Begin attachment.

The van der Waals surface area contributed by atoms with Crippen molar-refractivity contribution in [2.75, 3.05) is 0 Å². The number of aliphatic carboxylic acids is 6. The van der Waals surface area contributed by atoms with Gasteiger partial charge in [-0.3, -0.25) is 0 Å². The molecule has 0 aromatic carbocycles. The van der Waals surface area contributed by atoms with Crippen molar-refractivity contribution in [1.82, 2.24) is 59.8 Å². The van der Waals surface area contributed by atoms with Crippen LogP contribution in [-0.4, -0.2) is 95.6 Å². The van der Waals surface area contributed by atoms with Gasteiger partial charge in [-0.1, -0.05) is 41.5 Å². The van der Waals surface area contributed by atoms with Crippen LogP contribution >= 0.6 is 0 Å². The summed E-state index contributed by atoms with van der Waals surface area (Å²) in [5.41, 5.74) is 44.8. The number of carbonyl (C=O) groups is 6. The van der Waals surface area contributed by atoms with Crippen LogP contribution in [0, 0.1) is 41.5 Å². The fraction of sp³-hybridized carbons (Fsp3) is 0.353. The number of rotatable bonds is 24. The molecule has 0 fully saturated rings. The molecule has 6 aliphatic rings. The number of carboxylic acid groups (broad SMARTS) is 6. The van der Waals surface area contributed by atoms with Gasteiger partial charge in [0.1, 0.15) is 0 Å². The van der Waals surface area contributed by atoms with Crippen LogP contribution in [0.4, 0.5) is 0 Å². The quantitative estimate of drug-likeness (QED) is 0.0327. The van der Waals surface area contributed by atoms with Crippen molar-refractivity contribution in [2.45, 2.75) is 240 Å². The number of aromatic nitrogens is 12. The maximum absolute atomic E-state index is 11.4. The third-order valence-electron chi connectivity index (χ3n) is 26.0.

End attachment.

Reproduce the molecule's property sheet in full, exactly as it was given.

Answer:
The van der Waals surface area contributed by atoms with Crippen molar-refractivity contribution in [2.75, 3.05) is 0 Å². The number of aliphatic carboxylic acids is 6. The van der Waals surface area contributed by atoms with Gasteiger partial charge in [-0.3, -0.25) is 0 Å². The molecule has 0 aromatic carbocycles. The van der Waals surface area contributed by atoms with Crippen molar-refractivity contribution in [1.82, 2.24) is 59.8 Å². The van der Waals surface area contributed by atoms with Crippen LogP contribution in [-0.4, -0.2) is 95.6 Å². The van der Waals surface area contributed by atoms with Gasteiger partial charge in [-0.1, -0.05) is 41.5 Å². The van der Waals surface area contributed by atoms with Crippen LogP contribution >= 0.6 is 0 Å². The summed E-state index contributed by atoms with van der Waals surface area (Å²) in [5.41, 5.74) is 44.8. The number of carbonyl (C=O) groups is 6. The van der Waals surface area contributed by atoms with Crippen LogP contribution in [0, 0.1) is 41.5 Å². The fraction of sp³-hybridized carbons (Fsp3) is 0.353. The number of rotatable bonds is 24. The molecule has 0 fully saturated rings. The molecule has 6 aliphatic rings. The number of carboxylic acid groups (broad SMARTS) is 6. The van der Waals surface area contributed by atoms with Gasteiger partial charge in [0.1, 0.15) is 0 Å². The van der Waals surface area contributed by atoms with Crippen LogP contribution in [0.4, 0.5) is 0 Å². The quantitative estimate of drug-likeness (QED) is 0.0327. The van der Waals surface area contributed by atoms with Crippen molar-refractivity contribution in [2.45, 2.75) is 240 Å². The number of aromatic nitrogens is 12. The maximum absolute atomic E-state index is 11.4. The third-order valence-electron chi connectivity index (χ3n) is 26.0.